Associated Artists Productions
Associated Artists Productions (a.a.p.) was a distributor of theatrical feature films and short subjects for television founded in 1953 and headed by Eliot Hyman (who also founded Seven Arts Productions in partnership with Ray Stark in 1957). The company was acquired by United Artists Pictures in 1958 and was folded into United Artists Television. Associated Artists Productions later became "United Artists Associated" and later "United Artists Television Distribution" in 1968. The library was incorporated into MGM/UA Entertainment Co. after the merger of Metro-Goldwyn-Mayer Pictures and United Artists in 1981. Turner Broadcasting Systems acquired MGM/UA on March 25, 1986 (and later sold back the company on August 26). The library is now owned by Warner Bros. Entertainment by the way of Turner Entertainment Co. with Warner Bros. Pictures holding distribution (Warner Bros.'s owner Time Warner (now Warner Bros. Discovery) purchased Turner in 1996).
Note: This page is about Associated Artists Productions used on live-action re-releases. For the descriptions for cartoon re-releases, see here.
1st Logo (1954?)
Logo: On a wood-like background, we see the lettering "Associated Artists" in a row, under it we see the Associated Artists Productions print logo, consisting of a test card-like symbol with "AAP" on it. This is surrounded by two film-stock lines. Under it "Productions, Inc." is seen.
Variant: Depending on the print, the logo is open-matte and does not have light shining on it.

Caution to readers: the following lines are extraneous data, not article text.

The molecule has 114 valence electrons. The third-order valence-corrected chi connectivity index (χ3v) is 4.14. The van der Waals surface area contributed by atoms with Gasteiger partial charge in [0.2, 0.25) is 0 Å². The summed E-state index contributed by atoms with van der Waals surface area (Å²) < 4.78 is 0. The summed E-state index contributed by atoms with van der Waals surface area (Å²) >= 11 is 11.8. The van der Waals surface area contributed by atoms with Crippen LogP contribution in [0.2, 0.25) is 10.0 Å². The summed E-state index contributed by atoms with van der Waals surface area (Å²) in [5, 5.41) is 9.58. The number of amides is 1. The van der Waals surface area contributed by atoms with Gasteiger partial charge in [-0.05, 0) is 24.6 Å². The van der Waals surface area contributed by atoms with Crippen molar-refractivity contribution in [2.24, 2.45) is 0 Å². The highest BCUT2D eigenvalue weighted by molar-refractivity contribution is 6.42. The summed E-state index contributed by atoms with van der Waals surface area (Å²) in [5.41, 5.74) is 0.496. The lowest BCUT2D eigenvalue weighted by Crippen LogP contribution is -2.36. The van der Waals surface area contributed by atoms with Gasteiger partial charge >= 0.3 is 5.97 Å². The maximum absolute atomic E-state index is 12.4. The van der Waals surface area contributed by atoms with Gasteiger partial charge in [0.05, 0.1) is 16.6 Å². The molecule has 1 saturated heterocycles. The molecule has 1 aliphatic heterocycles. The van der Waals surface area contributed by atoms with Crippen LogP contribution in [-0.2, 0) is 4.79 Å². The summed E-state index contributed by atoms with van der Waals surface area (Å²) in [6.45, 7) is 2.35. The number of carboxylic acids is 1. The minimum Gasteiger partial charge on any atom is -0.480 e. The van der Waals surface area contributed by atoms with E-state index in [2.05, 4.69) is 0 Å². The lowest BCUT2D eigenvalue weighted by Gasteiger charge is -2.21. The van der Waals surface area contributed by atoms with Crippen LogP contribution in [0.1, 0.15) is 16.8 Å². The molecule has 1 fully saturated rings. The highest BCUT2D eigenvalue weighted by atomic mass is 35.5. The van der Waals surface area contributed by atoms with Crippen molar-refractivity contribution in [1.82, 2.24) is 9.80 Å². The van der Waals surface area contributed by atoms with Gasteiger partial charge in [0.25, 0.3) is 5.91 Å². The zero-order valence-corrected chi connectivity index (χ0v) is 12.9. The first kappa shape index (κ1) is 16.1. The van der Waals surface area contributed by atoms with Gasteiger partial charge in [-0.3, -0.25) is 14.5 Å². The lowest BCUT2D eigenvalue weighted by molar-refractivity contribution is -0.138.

Availability: Extremely rare. Although most copies of it have the 1936 Universal Studios logo intact, it may appear on some public domain prints of the Sherlock Holmes film Terror by Night and Walk the Dark Street (where the variant can be seen).
2nd Logo (1955-1959)
Logo: Over a black background, the logo starts with a single white electron orbiting around. At the sound of a percussion riff, the electron becomes a lowercase "a". Another electron starts to orbit. It then becomes another "a." A third electron begins to orbit. That becomes a lowercase "p." The letters "aap" zoom up behind the spinning atom, as the words "Associated Artists Productions" fade in below the "a"s, along with "presents" below the "p". The atom zooms-out.
Technique: Traditional animation.
Music/Sounds: A rhythmic drum section is heard throughout the logo, with three corresponding cymbal crashes each accompanying the appearance of the three initials in "aap".
Availability: Extinct. Was seen on pre-1980s syndication prints of feature films that were originally released by Warner Bros. Pictures, respectively, but most prints have been restored and remove this logo.